Welcome back! In this quarter’s Gist, we focus on the spike in home heating costs this winter, and how the so-called “Build Back Better” bill moving through Congress could accelerate the electrification of winter.
In AHG news, we’re hiring for a VP of Utilities and Energy (ping me if interested). We’ve also added new Ad Hoc’ers Annie Gilleo, Principal and Kate Scott, Associate/Extern, and new senior advisors Steve Malnight, Will Craven, and Olya Anguelov.
Have feedback on the Gist or an idea for our next one? Drop me a line at email@example.com.
In the new year we’ll move to a monthly edition of the Gist. So stay tuned.
December 8, 2021
Build Back Better and the Politics of Rising Home Heating Costs
This winter, rising home heating costs are an acute pain point:
- 50-80% of U.S. residential fuel consumption occurs in winter.
- Natural gas, which heats nearly half of U.S. homes, nearly doubled in price this year and is now merely up by half.
- Households in the Northeast and Upper Midwest that use propane for heat could spend upwards of 94 percent more on their energy bills than they did a year ago.
The federal cavalry is too late to help this winter, but if Congress can pass Build Back Better before the holidays, they’ll provide a new year’s gift to Americans who are suffering through the worst heating bills in a decade. We need to end this volatility once and for all -- and with it, a heap of carbon emissions. Gone, the fossil furnace in the basement. In its place, geothermal and air source heat pumps, plus other products that can lower home heating costs for millions of households.
Build Back Better (the House passed version) is powerful:
- Households would get 30% off a new geothermal heat pump, and 30% off a home battery. They could get up to another $14,000 in rebates to electrify home heating by installing an all-electric air-source or geothermal heat pump.
- Coupled with 30% off home solar and a new $1200 incentive for energy efficiency, we’re talking about a major potential shift in home climatenomics.
The impact in leading states will be super-sized, while laggards miss out:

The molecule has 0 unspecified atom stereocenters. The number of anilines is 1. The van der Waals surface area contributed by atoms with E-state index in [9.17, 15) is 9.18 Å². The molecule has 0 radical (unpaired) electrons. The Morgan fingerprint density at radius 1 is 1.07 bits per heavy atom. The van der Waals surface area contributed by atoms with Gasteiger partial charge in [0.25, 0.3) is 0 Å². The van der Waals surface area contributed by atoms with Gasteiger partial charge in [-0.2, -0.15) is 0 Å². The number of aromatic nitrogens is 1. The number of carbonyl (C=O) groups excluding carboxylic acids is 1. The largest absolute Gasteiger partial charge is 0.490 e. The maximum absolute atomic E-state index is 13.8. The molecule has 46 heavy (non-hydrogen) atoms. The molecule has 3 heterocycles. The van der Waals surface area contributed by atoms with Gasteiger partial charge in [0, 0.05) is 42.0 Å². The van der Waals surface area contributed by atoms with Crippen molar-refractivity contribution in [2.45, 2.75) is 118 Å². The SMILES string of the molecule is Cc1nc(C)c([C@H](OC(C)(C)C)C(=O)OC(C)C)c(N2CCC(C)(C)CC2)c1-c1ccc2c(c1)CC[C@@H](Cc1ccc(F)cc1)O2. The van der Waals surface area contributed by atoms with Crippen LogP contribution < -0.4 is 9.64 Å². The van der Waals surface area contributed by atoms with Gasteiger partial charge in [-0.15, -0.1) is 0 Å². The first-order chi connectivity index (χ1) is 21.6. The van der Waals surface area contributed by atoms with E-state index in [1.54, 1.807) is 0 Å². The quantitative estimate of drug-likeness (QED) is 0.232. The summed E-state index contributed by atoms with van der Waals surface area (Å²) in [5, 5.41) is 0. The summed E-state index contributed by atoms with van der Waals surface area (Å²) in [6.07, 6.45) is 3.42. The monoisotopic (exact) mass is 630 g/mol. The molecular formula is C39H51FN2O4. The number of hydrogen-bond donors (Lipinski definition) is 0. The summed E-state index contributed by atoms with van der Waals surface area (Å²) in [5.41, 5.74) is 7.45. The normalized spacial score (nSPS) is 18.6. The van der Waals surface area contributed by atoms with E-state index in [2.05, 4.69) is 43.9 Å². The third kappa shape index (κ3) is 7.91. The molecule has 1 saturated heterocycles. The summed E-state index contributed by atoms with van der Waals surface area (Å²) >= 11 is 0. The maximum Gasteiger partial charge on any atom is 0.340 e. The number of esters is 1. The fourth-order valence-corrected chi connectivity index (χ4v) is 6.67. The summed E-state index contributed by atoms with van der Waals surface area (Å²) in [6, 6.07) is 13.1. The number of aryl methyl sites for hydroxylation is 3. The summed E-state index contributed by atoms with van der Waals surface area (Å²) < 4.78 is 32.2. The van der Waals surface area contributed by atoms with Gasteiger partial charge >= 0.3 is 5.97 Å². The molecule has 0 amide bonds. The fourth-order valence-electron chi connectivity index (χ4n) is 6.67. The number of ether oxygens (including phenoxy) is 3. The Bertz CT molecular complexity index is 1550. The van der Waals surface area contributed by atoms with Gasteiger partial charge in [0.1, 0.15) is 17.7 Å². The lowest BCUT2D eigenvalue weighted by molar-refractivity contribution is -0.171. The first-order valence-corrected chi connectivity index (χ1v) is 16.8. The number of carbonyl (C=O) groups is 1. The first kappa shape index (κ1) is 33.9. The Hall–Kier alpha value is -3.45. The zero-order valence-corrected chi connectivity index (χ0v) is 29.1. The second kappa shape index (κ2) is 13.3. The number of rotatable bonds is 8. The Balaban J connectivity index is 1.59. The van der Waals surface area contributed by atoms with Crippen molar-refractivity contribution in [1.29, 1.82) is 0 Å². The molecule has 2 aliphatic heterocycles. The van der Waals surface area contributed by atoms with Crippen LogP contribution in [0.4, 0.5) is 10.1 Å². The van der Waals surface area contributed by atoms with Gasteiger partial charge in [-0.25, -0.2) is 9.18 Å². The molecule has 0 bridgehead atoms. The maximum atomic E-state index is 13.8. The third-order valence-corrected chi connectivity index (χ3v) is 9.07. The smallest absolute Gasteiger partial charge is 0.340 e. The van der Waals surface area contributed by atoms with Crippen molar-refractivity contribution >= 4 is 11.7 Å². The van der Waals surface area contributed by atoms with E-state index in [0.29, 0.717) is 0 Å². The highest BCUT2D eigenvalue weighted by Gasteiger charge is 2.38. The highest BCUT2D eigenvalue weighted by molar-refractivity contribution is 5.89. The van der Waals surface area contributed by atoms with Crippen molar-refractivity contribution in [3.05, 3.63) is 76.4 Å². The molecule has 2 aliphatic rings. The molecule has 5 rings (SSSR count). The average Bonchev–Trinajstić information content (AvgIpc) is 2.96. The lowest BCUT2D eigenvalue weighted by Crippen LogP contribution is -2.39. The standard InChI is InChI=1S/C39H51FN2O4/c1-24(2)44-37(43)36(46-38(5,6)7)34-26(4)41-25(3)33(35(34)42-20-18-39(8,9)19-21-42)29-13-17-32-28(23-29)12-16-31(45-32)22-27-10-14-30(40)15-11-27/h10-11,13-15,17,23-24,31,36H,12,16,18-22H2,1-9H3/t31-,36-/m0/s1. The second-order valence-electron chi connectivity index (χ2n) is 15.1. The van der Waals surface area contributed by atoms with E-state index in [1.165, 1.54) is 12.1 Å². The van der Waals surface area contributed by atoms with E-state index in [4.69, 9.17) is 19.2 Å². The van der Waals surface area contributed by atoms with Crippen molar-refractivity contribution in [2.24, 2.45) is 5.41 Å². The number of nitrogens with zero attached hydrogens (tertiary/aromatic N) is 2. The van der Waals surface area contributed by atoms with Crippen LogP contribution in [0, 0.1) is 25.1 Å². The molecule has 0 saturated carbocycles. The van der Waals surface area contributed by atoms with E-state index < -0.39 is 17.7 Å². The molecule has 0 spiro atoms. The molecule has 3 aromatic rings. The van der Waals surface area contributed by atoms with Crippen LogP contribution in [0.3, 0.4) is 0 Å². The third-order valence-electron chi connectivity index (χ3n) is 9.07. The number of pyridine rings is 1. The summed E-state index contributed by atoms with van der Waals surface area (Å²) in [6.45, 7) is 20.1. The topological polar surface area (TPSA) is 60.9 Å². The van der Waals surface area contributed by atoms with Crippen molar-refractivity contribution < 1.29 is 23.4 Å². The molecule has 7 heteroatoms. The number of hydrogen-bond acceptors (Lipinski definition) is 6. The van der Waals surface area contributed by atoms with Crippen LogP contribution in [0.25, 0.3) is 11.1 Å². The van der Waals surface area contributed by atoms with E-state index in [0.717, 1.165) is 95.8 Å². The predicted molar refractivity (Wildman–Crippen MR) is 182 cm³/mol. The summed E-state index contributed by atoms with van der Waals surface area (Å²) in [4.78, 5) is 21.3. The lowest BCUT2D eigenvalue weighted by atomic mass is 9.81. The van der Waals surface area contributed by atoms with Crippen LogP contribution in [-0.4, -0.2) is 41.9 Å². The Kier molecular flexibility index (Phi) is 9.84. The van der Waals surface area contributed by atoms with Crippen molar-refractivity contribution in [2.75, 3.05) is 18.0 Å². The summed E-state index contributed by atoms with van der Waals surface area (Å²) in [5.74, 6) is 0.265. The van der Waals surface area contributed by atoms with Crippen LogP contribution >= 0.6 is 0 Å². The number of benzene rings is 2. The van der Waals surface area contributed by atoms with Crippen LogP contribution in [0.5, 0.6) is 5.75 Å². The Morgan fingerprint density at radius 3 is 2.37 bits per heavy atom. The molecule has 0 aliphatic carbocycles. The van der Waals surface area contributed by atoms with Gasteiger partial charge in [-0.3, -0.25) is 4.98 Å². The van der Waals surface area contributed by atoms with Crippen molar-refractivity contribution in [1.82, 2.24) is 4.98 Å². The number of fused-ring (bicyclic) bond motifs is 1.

States that already have ambitious electrification goals and incentives will win big, like New York, Massachusetts, and Maine. States like Colorado, Illinois, and Minnesota, which passed new legislation this year to incentivize fuel switching, will follow fast. Then there will be states that still need to be pried open, like Michigan and Pennsylvania, where fuel switching incentives are forbidden. C’mon guys!
A pack of startups are ready to pounce:
- Dandelion makes it explicit: “Upgrade to geothermal and never buy heating oil, propane, or natural gas again.”
- Sealed is marketing energy efficiency as an aspirational quality-of-life tune-up.
- BlocPower is installing heat pumps and efficiency in low and middle income buildings.
- Stash and Stow are rolling combined battery/heat pump products out of the lab.
- Gradient’s sleek window modules provide heating & AC via heat pumps and next-gen refrigerants.
- Radiator Labs has a hybrid electrification approach for buildings that will be the hardest to fully electrify.
In summary, we’re about to do some serious judo on the way millions of households stay warm. None of this will happen overnight. We’re not going to mothball billions of dollars in existing gas infrastructure tomorrow. We’ll also need companies to balance escalating winter peak demand so we don’t repeat a Texas-like debacle. But the electric winter is coming; our climate demands it.
The Ancient Romans also tackled home heating innovation: the remains of a “hypocaust” HVAC system near Limassol, Cyprus. (Photo: Encyclopædia Britannica)
News from Our Network
From our clients:
NBC News featured Aeroseal helping owners of a 1927 home save money in time for winter.
AiDash announced $27 million in Series B funding by G2VP for its satellite-based vegetation management platform for utilities.
BlocPower announced a partnership with Ithaca, New York, pop. 30,000, to electrify ALL of the city’s buildings.
Octopus Energy raised an astounding $600 million from Al Gore’s Generation Fund to bring its customer-centric software to US utilities and build a more efficient heat pump.
Axios featured ev.energy’s efforts to turn EVs into virtual power plants, saving both drivers and utilities money and carbon.
Charm CEO Peter Reinhardt and Stripe Head of Climate Nan Ransohoff were interviewed (in front of a flock of sheep) by CNBC at COP26 on the importance of carbon removal.
David Roberts calls out Singularity’s work in his piece on the big new thing in meeting 24/7 carbon-free energy targets.
Friends & Colleagues:
Ran Nussbacher, founder of DC-area eatery Shouk (pro tip: try the mushroom shawarma) takes a jab at Elon Musk while extolling the virtue of a plant-based food on CBS Sunday Morning.
After a year traveling the world, Josh Green took his EV asset finance company Inspiration out of stealth mode and raised $200 million.
Meghan Nutting, EVP at Sunnova, was honored by Energy Secretary Jennifer Granholm for her clean energy impact; we’re a long way from grad school, friend.
Gregg Dixon and his relentless squad of demand response gurus at Voltus are going public via a $1.3 billion SPAC.
Reasons for Hope, Reasons for Despair
Hope.... Democracy needs a local news revival so I’m pleased to see Axios Local expanding to 25 cities. Let’s get off of social media and back to news about our communities.
Despair… The fact that Belarus’ Alexander Lukashenko can threaten to cut off natural gas to western Europe is another reason we need to get off this stuff forever.